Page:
Greg: No, but I haven't said it. It was just: I was talking to Hamish [Hamilton Glencross, bass and guitar] about it the other day and we just seemed to think that as a trilogy record it makes sense.

Tobbe: Would there have been a Vallenfyre if it wasn't for your past accomplishments with Paradise Lost?

Greg: Vallenfyre only happened because of the one event that my dad died. I had a thought about it for many, many years, regardless of Paradise Lost. It would have been in my head, like "I really wanna do this thing that has something to do with the music I grew up with.". But I would have never done it and I'd have just gone "Maybe, maybe, maybe.".

And it takes something like that. Everyone will go through something like that. It just makes you more, like, not carefree, but more like "Fuck! What's the worst that can happen? I'll try something. I'll try this and I'll try that.". And even me being the vocalist in Vallenfyre was an accident. I didn't mean to be the vocalist. I just couldn't find a vocalist, so, you know. Yeah, it would have happened anyway, with an event like that, you know.

Tobbe: You've told the story about how you started Vallenfyre, but you haven't so often told people why you kept going with Vallenfyre, really.

Greg: It's a series of events where, you know, just a certain amount of enjoyment came from it and we just thought "Fuck it! Yeah! Let's do another one!". 'Cause we weren't even gonna do a gig and then we got offered a gig in Helsinki [Finland] and it was like "OK. Let's do that. I would quite enjoy that.".

And someone offered us a tour in Spain and then Decibel tour and before you know it we're doing another record and stuff. It was "Never say never. Just see what happens." and just go with the flow. And just because we're enjoying it, like I said. A few drinks, go on stage, enjoy it for what it is and that's that, you know. I mean, we certainly haven't made any money out of it. In fact we've lost a lot of money doing it. But that's not the point, is it? It's something totally different.

Tobbe: But has your involvement with Vallenfyre in any way interfered with your involvement with Paradise Lost?

Greg: No, I think it's helped it in a way. It's invigorated me to what Paradise Lost should be, I think. Because I think it's easy to become complacent and maybe I was becoming complacent, but I think Vallenfyre has made me appreciate it actually; Paradise Lost more, in a way. It's good for Paradise Lost and it's good for me.

And it's not that we can't do what we want in Paradise Lost; we can do whatever we want, but there's a certain amount of freedom to something when you don't have the history, because whatever we do with Paradise Lost will be judged by our history and our legacy and whatever. But with something like Vallenfyre you can do what the hell you want. It doesn't matter. You're not trying to sell records. You don't care. I don't care if I sell one record. You know, it's just what it is.

Tobbe: Must be a good feeling.

Greg: It is a good feeling. Even if it's not Vallenfyre I would probably like to continue something eventually one day, just to keep things fresh for me in Paradise Lost, if you know what I mean?

Tobbe: You've been in this industry for almost 30 years, but you still have a good 20 years to go until you, like, finally retire…

Greg: Or drop of the stage, yeah.

Tobbe: …or if you ever will retire? So is there in a sense a way to possibly predict the future just a little bit?

Greg: Predict the future? No, not at all. Not at all. Not in this life. Recent events in the world can show you that. You never know what's around the corner. I mean, again going back to why Vallenfyre formed, that's a good point of why you can never predict the future. You know, you could walk out here and get hit by a bus and then you didn't try the thing you were gonna try.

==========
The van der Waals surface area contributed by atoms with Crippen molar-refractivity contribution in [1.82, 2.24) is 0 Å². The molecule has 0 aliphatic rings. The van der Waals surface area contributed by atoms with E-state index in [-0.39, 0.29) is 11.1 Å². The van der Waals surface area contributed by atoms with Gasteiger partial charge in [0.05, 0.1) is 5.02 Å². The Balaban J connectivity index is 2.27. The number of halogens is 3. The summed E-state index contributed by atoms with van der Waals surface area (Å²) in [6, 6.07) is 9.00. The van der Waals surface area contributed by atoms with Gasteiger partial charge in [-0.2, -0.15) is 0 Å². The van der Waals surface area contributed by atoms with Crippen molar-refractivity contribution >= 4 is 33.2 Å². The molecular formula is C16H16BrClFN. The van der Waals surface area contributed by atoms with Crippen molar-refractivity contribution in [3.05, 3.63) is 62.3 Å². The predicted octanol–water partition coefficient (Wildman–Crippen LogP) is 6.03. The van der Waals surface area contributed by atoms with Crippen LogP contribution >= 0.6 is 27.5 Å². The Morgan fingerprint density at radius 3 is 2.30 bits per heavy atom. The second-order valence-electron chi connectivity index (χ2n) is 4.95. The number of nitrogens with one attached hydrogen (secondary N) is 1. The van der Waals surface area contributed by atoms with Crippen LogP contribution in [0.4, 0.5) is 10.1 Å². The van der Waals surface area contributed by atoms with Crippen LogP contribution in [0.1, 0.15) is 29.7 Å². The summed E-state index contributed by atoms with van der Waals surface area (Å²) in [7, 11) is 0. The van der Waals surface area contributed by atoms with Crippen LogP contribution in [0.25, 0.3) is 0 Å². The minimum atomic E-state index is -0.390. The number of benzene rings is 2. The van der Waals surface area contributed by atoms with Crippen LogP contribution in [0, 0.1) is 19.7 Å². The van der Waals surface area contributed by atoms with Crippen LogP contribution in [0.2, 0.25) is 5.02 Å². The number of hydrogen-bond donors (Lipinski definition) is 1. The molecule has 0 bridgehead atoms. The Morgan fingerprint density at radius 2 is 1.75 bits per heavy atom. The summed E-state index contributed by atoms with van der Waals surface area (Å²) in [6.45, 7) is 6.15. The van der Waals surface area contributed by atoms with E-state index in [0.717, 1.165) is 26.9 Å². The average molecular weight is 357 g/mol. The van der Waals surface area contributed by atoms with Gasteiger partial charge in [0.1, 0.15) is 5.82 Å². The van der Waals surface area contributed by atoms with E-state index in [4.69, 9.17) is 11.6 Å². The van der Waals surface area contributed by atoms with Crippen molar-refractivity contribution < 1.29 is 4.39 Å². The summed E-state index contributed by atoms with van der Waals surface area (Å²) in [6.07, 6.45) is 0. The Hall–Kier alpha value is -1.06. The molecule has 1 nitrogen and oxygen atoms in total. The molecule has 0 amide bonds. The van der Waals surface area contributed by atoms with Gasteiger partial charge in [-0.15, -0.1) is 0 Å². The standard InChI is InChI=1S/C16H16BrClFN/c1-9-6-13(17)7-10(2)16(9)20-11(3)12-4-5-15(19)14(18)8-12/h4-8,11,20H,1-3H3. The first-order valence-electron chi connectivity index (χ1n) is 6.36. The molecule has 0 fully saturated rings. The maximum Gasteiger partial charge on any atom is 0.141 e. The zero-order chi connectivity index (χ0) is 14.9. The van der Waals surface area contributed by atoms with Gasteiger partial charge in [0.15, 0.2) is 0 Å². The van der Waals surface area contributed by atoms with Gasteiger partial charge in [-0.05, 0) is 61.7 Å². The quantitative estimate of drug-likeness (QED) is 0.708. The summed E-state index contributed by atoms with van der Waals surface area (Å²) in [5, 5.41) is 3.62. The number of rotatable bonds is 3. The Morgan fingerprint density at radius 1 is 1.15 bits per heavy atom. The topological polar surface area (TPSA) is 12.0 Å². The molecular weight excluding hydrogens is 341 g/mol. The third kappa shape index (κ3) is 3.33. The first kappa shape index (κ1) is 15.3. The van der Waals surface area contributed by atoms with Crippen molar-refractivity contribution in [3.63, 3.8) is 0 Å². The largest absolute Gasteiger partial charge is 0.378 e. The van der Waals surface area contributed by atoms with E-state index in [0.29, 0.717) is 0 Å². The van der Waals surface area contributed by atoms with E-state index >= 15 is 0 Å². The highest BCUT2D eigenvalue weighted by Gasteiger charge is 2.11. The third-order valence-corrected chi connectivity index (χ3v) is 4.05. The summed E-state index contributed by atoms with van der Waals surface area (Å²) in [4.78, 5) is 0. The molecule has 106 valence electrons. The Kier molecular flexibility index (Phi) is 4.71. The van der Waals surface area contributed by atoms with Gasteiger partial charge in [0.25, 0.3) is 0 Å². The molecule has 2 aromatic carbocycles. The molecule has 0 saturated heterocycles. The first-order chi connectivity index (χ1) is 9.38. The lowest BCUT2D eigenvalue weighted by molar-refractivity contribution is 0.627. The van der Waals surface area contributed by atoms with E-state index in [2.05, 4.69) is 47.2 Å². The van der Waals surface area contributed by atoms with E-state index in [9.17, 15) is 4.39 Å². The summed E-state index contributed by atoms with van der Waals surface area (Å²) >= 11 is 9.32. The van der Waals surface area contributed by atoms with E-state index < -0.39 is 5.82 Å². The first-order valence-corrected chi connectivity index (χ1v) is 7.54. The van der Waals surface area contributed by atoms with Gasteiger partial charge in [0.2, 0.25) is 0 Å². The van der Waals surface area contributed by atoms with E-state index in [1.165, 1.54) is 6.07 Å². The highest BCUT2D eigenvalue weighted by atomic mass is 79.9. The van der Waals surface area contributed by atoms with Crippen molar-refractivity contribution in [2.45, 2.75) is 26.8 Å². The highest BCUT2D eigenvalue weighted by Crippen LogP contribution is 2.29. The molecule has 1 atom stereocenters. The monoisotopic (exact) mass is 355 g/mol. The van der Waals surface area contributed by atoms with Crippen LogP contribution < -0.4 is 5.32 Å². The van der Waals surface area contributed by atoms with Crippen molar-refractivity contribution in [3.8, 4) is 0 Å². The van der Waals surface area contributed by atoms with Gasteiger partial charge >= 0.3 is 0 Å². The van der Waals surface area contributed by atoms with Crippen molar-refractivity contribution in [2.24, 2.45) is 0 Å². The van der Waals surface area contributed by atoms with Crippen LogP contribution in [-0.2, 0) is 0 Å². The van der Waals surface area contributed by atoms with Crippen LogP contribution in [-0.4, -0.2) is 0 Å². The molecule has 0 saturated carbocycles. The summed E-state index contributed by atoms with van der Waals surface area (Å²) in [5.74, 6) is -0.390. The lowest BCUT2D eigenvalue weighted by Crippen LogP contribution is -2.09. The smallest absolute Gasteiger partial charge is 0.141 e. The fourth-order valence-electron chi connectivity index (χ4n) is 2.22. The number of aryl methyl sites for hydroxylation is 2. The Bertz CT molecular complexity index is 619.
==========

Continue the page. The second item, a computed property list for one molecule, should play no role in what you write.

When I was a kid I suffered from depression really badly and I used to have to take these various tablets. I used to have to go and see someone and this person said "The most overwhelming thing is to think past tomorrow. Just be comfortable and confident and happy within the 24 hours and if you can do that then you'll never worry.". It's not always easy to think like that and in some ways it affects me badly. I never had a pension and I have no escape plan from this, you know, so. But what the hell, you know.

Tobbe: What do you think people will remember from Vallenfyre in about 5-10 years?

Greg: It's impossible to say. I mean, for me it's nice to have been accepted by my peers. You know, there's a few guys who I really respect who endorsed Vallenfyre shall we say. It's nice to go back to a scene that I came from, that I haven't really been a part of for a long time. So, just that I did it for the right reasons would be good enough for me, regardless of what it was musically.

Tobbe: But would the decision to call it quits be really final? Because a lot of bands tend to do reunions and come back after 5 or even 20 years and…

Greg: Well, on the first Vallenfyre record there were 5 members, on the second there were 4 and on this one there's 3, so it's gonna disappear anyway, you know. [Laughs] When you get to, like, my age, or even 10 years younger than me, finding musicians that can just "OK. I'll come on tour." is not that easy, especially for a band that makes no money. You know, people have jobs and responsibilities and it's not like I can say "Yeah. Give up you day-job and come on tour.".

Tobbe: Did you have a day-job before Paradise Lost?

Greg: Oh yeah. For the first two records [Lost Paradise [1990] and Gothic [1991]]. I didn't give up my job until Shades Of God [1992] and that was purely because we were having so much touring that I couldn't get time off work. I had a two-year old daughter and a good job and I had to make that decision and I just thought "I can't not, because even if it goes wrong I can go back and get another job, but if I don't do it then I'll just resent the fact that I didn't try something.".

And I'm glad I did, because the job I left, it was a good job and everyone on the job said "You'll be back here very soon.", but the place I worked at closed down two years later and everyone lost their job.

See also: review of the album Fear Those Who Fear Him